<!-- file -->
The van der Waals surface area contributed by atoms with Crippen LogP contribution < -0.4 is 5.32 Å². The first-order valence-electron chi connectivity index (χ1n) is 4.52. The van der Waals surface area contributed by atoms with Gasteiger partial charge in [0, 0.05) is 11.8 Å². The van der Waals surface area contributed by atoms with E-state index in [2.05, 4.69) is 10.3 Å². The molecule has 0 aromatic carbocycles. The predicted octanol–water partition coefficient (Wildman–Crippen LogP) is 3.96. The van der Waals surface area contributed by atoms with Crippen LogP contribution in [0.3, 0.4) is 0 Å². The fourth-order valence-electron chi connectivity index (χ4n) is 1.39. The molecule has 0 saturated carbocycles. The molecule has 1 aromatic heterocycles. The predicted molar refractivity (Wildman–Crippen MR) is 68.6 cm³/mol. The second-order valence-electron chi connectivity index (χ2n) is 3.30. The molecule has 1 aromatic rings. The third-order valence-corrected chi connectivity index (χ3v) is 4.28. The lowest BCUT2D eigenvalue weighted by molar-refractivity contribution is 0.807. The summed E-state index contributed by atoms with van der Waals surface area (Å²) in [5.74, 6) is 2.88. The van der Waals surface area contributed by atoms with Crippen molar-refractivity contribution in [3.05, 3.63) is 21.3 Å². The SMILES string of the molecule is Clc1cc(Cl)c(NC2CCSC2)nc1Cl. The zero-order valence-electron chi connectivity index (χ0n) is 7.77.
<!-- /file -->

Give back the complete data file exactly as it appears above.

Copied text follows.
The van der Waals surface area contributed by atoms with Crippen LogP contribution < -0.4 is 5.32 Å². The first-order valence-electron chi connectivity index (χ1n) is 4.52. The van der Waals surface area contributed by atoms with Gasteiger partial charge in [0, 0.05) is 11.8 Å². The van der Waals surface area contributed by atoms with E-state index in [2.05, 4.69) is 10.3 Å². The molecule has 0 aromatic carbocycles. The predicted octanol–water partition coefficient (Wildman–Crippen LogP) is 3.96. The van der Waals surface area contributed by atoms with Crippen LogP contribution in [0.3, 0.4) is 0 Å². The fourth-order valence-electron chi connectivity index (χ4n) is 1.39. The molecule has 0 saturated carbocycles. The molecule has 1 aromatic heterocycles. The predicted molar refractivity (Wildman–Crippen MR) is 68.6 cm³/mol. The second-order valence-electron chi connectivity index (χ2n) is 3.30. The molecule has 1 aromatic rings. The third-order valence-corrected chi connectivity index (χ3v) is 4.28. The lowest BCUT2D eigenvalue weighted by molar-refractivity contribution is 0.807. The summed E-state index contributed by atoms with van der Waals surface area (Å²) in [5.74, 6) is 2.88. The van der Waals surface area contributed by atoms with Crippen molar-refractivity contribution in [3.05, 3.63) is 21.3 Å². The SMILES string of the molecule is Clc1cc(Cl)c(NC2CCSC2)nc1Cl. The zero-order valence-electron chi connectivity index (χ0n) is 7.77.